Buttercream Under Fondant

Decorating By ginger6361 Updated 30 Jan 2012 , 8:12am by Springrl

ginger6361 Posted 28 Jan 2012 , 7:35pm
post #1 of 7

How thick do you make the buttercream under the fondant, and how thick should the fondant be?

6 replies
southerncross Posted 28 Jan 2012 , 7:49pm
post #2 of 7

I don't use buttercream under fondant anymore since I started using chocolate ganache but when I was using buttercream, I used a mousseline (similar to a swiss meringue buttercream). I used about a 1/4 inch thickness and then chilled the cake for about 30 min to firm it up before putting the fondant on. I use a swiss fondant from Albert Uster so the fondant can be rolled fairly thin . I never had any problem with the mousseline weakening the fondant or any bulging.

ginger6361 Posted 29 Jan 2012 , 10:06pm
post #3 of 7

Thanks for the info. Isn't ganache too soft or too think? How do you make it?

Springrl Posted 29 Jan 2012 , 10:19pm
post #4 of 7

Since here people hate buttercream I try to put it as least as possible under the fondant, just to cover the cake so that it doesn't destroy the fondant... and that the cake is not seen through fondant since I tend to roll it fairly thin...

but I'd love to know more about putting ganache under too...? icon_smile.gif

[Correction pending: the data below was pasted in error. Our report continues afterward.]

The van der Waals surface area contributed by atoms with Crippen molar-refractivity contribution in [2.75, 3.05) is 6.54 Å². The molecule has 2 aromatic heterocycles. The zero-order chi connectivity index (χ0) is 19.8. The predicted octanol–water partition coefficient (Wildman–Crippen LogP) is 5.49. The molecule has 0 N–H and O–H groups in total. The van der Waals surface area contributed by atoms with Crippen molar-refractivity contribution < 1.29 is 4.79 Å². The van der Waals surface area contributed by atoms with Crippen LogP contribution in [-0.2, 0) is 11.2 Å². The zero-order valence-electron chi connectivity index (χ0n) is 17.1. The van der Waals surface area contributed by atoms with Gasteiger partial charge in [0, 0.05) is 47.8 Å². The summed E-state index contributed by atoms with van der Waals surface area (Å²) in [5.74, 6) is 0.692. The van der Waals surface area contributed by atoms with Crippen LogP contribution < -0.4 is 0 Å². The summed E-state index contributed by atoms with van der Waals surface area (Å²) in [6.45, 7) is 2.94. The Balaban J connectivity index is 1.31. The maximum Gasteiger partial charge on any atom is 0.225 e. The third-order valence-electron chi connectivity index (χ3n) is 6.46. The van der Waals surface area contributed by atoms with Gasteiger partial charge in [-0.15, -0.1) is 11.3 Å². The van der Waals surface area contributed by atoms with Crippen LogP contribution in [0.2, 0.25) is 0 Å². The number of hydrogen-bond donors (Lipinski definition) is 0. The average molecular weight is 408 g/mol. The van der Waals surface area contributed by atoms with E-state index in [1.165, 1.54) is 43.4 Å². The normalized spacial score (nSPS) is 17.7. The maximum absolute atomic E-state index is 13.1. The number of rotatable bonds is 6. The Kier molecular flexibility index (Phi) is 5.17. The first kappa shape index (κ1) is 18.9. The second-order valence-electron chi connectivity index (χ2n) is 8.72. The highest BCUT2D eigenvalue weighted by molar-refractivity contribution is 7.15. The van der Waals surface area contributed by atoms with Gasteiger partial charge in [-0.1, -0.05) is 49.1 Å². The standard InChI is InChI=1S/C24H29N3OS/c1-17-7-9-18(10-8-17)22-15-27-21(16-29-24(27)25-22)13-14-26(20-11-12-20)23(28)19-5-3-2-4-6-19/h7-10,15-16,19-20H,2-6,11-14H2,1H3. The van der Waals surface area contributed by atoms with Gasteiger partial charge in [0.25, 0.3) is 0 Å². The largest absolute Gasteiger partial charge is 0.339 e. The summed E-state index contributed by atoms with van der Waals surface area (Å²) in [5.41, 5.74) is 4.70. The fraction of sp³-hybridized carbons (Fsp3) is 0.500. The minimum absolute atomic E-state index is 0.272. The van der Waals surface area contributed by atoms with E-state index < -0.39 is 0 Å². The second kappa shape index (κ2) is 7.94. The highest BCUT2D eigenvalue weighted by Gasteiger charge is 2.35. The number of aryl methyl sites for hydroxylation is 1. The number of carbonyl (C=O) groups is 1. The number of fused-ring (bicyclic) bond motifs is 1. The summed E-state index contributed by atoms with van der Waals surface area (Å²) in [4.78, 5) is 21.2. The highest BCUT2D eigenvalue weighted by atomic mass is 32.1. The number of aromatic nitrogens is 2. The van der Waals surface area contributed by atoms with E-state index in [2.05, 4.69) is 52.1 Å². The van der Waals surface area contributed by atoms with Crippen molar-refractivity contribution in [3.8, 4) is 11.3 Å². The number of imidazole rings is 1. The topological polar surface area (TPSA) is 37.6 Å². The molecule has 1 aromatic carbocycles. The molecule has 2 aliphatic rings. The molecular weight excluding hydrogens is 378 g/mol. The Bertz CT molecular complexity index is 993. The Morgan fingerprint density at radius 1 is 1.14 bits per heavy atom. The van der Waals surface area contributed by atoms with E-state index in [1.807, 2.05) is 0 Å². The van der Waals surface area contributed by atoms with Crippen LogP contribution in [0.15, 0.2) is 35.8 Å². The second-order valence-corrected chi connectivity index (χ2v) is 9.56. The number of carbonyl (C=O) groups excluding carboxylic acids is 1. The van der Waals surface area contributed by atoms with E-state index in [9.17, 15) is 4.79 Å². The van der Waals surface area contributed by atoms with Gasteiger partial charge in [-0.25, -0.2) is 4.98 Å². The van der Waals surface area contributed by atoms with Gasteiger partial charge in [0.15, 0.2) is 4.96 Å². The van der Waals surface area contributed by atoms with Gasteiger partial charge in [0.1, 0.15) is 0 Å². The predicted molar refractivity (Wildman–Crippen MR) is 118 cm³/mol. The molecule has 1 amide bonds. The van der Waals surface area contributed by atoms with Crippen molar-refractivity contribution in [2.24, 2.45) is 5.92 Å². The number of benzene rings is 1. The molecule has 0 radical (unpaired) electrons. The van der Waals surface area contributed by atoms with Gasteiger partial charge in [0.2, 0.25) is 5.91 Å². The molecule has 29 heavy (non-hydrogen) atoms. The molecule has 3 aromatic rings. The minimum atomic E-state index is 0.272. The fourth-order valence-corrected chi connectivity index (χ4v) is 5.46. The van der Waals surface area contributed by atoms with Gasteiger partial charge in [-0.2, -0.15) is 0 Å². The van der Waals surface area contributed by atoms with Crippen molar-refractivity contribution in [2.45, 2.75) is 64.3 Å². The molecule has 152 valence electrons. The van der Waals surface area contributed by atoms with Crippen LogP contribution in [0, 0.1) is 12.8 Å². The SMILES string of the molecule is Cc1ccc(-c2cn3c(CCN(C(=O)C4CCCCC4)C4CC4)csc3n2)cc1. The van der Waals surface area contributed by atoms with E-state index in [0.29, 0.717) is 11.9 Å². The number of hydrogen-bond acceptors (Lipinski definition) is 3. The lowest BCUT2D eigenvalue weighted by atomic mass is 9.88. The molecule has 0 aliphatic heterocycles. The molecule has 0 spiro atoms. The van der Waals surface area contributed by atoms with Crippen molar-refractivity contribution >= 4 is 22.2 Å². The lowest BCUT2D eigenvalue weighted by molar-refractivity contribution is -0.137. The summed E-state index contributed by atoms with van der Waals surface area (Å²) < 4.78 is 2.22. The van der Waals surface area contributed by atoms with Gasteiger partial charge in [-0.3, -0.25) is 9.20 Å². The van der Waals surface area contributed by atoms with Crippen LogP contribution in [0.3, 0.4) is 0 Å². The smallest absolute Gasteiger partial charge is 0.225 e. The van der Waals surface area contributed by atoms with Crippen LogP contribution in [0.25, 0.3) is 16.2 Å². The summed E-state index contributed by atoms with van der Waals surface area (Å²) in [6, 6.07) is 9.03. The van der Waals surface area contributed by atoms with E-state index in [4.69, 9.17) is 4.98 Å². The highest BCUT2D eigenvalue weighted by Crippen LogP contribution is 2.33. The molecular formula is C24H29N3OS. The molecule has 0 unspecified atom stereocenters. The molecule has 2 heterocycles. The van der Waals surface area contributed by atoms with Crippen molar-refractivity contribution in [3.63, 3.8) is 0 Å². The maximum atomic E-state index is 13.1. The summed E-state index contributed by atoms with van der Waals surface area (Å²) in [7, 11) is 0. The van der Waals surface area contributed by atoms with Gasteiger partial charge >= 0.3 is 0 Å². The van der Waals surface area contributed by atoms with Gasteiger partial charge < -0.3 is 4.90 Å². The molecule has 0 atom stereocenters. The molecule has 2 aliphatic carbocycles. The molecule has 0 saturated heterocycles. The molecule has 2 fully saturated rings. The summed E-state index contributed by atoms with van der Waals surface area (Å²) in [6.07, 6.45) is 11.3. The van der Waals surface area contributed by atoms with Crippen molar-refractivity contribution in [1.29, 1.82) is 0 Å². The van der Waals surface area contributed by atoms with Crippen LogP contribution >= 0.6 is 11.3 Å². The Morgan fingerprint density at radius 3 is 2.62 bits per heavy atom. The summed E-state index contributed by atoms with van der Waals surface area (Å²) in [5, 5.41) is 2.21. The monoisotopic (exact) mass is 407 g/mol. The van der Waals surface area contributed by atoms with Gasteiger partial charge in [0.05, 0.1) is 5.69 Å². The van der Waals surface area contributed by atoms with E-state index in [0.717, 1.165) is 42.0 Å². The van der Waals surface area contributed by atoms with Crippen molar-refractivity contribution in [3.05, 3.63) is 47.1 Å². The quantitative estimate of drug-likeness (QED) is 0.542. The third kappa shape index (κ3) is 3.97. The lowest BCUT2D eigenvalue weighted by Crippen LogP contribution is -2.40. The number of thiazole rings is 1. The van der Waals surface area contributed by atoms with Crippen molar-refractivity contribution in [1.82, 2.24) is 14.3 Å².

Vista Posted 30 Jan 2012 , 12:17am
post #5 of 7

I love using ganache under fondant! It can be smoothed to perfection! It firms up and stays firm, but not hard and provides a great base for fondant. Just apply like you would any other kind of frosting, smooth as best as you can. Pop in the fridge for a few minutes, then re-smooth with a warm knife. Pop back in fridge. Then smooth with a pastry brush with warm/hot water. The result can be as smooth as fondant!! Spritz lightly with water and apply fondant the same way you would any other.

It seems like a lot of effort, but really goes very quickly, and the results are TOTALLY worth it!!

southerncross Posted 30 Jan 2012 , 3:27am
post #6 of 7

The ganache I use is fairly simple. It's a ratio of 2 parts dark or milk chocolate to one part cream or 3 parts white chocolate to one part cream. There are lots of threads on CC that discuss how it's made and helpful techniques. You want a fairly soft consistency ... a bit thicker than swiss meringue buttercream, I should think. It makes a fabulous undercoat that supports the fondant but best of all the taste of the chocolate against the fondant is divine. The cost of the chocolate makes the cake a bit more expensive than using buttercream but for special cakes such as weddings and very special celebration cakes, it's worth it.

Springrl Posted 30 Jan 2012 , 8:12am
post #7 of 7

Thank you icon_smile.gif I'll definitely try it...

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